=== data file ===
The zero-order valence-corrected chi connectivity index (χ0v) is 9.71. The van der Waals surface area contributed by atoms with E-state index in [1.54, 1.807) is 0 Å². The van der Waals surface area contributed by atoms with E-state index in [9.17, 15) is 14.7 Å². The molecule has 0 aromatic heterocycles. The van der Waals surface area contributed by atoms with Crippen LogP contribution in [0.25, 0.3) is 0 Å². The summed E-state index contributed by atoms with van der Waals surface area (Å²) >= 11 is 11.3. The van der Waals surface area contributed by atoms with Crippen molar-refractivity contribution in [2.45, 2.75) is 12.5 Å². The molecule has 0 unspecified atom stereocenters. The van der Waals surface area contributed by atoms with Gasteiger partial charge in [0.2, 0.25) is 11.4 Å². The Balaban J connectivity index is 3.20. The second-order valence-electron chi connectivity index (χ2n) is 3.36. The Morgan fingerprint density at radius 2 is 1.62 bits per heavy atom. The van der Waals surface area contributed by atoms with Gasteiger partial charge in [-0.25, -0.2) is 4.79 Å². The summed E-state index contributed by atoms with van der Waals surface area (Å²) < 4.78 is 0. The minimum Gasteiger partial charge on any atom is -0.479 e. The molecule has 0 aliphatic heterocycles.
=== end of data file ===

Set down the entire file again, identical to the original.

The zero-order valence-corrected chi connectivity index (χ0v) is 9.71. The van der Waals surface area contributed by atoms with E-state index in [1.54, 1.807) is 0 Å². The van der Waals surface area contributed by atoms with E-state index in [9.17, 15) is 14.7 Å². The molecule has 0 aromatic heterocycles. The van der Waals surface area contributed by atoms with Crippen LogP contribution in [0.25, 0.3) is 0 Å². The summed E-state index contributed by atoms with van der Waals surface area (Å²) >= 11 is 11.3. The van der Waals surface area contributed by atoms with Crippen molar-refractivity contribution in [2.45, 2.75) is 12.5 Å². The molecule has 0 unspecified atom stereocenters. The van der Waals surface area contributed by atoms with Gasteiger partial charge in [0.2, 0.25) is 11.4 Å². The Balaban J connectivity index is 3.20. The second-order valence-electron chi connectivity index (χ2n) is 3.36. The Morgan fingerprint density at radius 2 is 1.62 bits per heavy atom. The van der Waals surface area contributed by atoms with Gasteiger partial charge in [-0.25, -0.2) is 4.79 Å². The summed E-state index contributed by atoms with van der Waals surface area (Å²) < 4.78 is 0. The minimum Gasteiger partial charge on any atom is -0.479 e. The molecule has 0 aliphatic heterocycles.